The University of Pennsylvania Law School is awarding its first Philadelphia Fellowship to 2009 graduate Daniel Urevick-Ackelsberg, who will work with Community Legal Services of Philadelphia to help homeowners avoid foreclosure.
The Philadelphia Fellowship is awarded annually to a Penn Law alumnus who will divide his or her time working at a Philadelphia-based public interest organization and in the Law School’s Toll Public Interest Center
, counseling students regarding pro bono opportunities and working to cultivate new opportunities for students. A second post-graduate public interest fellowship will be awarded annually beginning in fall 2010 to an alumnus who partners with a national or international public interest organization.
The Fellowships are a new addition to Penn Law’s innovative Toll Public Interest Center, which teaches all students to integrate public service into whatever career paths they choose. Penn Law students must perform at least 70 hours of pro bono service in order to graduate.
“Dan has been absolutely steadfast in his commitment to public interest law both before and during law school,” said Arlene Rivera Finkelstein, assistant dean and executive director of public interest at Penn Law. “It is a privilege to help launch what will undoubtedly be a long and impactful public interest career.”
Among his accomplishments in law school, as a student in the Civil Practice Clinic, Dan successfully represented a tenant in a complex eviction case that involved depositions, countless motions and defenses based on fair-housing and racial-discrimination laws. The clinical faculty at Penn Law awarded Ackelsberg its 2009 Outstanding Student Award.
“I grew up in a Germantown home, where working for your community was understood as a requirement of a privileged, comfortable, middle-class existence,” explains Ackelsberg, whose mother organized the community to improve a neighborhood park and whose father, Irv Ackelsberg, was a long-time CLS attorney and is a leading advocate for consumers’ rights. “Beginning as a child, I understood that whatever it was my dad was doing, he was one of the ‘good guys.’”
As part of his Fellowship assignment with Community Legal Services, Ackelsberg will help lead a new effort to protect desperate homeowners from scam artists who buy homes while promising to negotiate more favorable terms with the mortgage company, but then evict the homeowner and steal any equity in the home.
“We are extremely impressed with Dan, and we are excited about sponsoring him for a project that combines his passions and skills with our work to stem the growing tide of home foreclosures,” says Catherine C. Carr, executive director of CLS Philadelphia. “We are particularly thrilled at being the first ‘home’ for this new Penn Law program.”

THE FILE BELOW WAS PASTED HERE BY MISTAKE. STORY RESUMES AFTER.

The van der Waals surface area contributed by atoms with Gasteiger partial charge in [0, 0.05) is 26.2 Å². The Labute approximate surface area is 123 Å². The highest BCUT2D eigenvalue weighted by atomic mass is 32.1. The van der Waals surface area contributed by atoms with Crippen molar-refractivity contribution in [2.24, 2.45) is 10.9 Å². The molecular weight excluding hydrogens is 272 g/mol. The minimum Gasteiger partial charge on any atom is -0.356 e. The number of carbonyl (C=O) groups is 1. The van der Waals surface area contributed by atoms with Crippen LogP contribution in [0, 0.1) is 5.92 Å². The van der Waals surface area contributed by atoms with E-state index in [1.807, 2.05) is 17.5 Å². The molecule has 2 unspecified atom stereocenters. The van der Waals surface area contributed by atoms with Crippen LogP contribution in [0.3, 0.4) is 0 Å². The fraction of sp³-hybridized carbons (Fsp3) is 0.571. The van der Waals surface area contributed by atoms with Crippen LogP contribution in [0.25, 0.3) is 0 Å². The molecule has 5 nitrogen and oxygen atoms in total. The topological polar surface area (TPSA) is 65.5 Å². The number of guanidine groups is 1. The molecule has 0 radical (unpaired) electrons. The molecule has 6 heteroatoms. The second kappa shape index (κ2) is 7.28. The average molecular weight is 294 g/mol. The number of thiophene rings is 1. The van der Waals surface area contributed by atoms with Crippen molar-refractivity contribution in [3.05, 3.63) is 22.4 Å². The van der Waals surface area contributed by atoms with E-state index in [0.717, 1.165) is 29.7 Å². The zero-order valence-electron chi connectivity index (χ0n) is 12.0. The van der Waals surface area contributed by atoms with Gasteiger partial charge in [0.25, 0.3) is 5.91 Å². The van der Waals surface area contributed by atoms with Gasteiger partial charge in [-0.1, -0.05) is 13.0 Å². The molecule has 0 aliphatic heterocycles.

As part of his Fellowship year, Ackelsberg also will use his relationships with the public interest community to help identify new service opportunities for students.
“When I started at the Law School, I didn’t need to be introduced to public interest lawyers or to the public interest life; I grew up in it.” Ackelsberg said. “For some students, though, I think public interest lawyering is something of a mystery. I can help change that.”
Before beginning his studies at Penn Law, Ackelsberg was a policy analyst at The Reinvestment Fund, where he contributed to research on housing policies. As a law student, he worked on employment issues at CLS. He also is the creator of YoungPhillyPolitics.com, a website dedicated to involving young Philadelphia area residents in progressive politics, and is national champion rower and two-time member of U.S. National Rowing Team who is hoping to compete in the 2012 Olympics.
Penn Law was among the first law schools to require all students to perform public service in order to graduate when it adopted that requirement 20 years ago. Penn Law’s commitment to public service also includes the Toll Loan Repayment Assistance Program, which helps repay student loans for graduates who pursue public interest careers. Among the program’s recent enhancements: graduates who make $45,000 or less working in public interest positions are not required to contribute toward their loan repayment and the maximum loan forgiveness amount has increased to $14,000 per year, or a total possible forgiveness of $140,000 if an alumnus participates in the program for a full 10 years.